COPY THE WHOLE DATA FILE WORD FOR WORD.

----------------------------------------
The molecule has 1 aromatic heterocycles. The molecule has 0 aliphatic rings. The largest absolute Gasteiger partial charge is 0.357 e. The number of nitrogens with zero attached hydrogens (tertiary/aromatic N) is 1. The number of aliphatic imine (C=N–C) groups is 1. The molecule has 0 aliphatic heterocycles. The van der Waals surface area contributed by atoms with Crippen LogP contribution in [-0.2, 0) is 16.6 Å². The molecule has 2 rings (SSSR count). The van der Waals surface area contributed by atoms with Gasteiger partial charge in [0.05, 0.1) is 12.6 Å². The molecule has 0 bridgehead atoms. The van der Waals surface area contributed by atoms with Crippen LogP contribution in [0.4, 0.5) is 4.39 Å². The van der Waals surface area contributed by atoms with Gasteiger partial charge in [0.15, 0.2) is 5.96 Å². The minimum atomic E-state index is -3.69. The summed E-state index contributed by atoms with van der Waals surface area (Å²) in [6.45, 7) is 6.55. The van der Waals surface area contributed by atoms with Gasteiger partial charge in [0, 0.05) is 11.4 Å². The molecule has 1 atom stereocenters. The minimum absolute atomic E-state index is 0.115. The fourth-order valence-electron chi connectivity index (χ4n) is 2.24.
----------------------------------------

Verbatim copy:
The molecule has 1 aromatic heterocycles. The molecule has 0 aliphatic rings. The largest absolute Gasteiger partial charge is 0.357 e. The number of nitrogens with zero attached hydrogens (tertiary/aromatic N) is 1. The number of aliphatic imine (C=N–C) groups is 1. The molecule has 0 aliphatic heterocycles. The van der Waals surface area contributed by atoms with Crippen LogP contribution in [-0.2, 0) is 16.6 Å². The molecule has 2 rings (SSSR count). The van der Waals surface area contributed by atoms with Gasteiger partial charge in [0.05, 0.1) is 12.6 Å². The molecule has 0 bridgehead atoms. The van der Waals surface area contributed by atoms with Crippen LogP contribution in [0.4, 0.5) is 4.39 Å². The van der Waals surface area contributed by atoms with Gasteiger partial charge in [0.15, 0.2) is 5.96 Å². The minimum atomic E-state index is -3.69. The summed E-state index contributed by atoms with van der Waals surface area (Å²) in [6.45, 7) is 6.55. The van der Waals surface area contributed by atoms with Gasteiger partial charge in [0, 0.05) is 11.4 Å². The molecule has 1 atom stereocenters. The minimum absolute atomic E-state index is 0.115. The fourth-order valence-electron chi connectivity index (χ4n) is 2.24.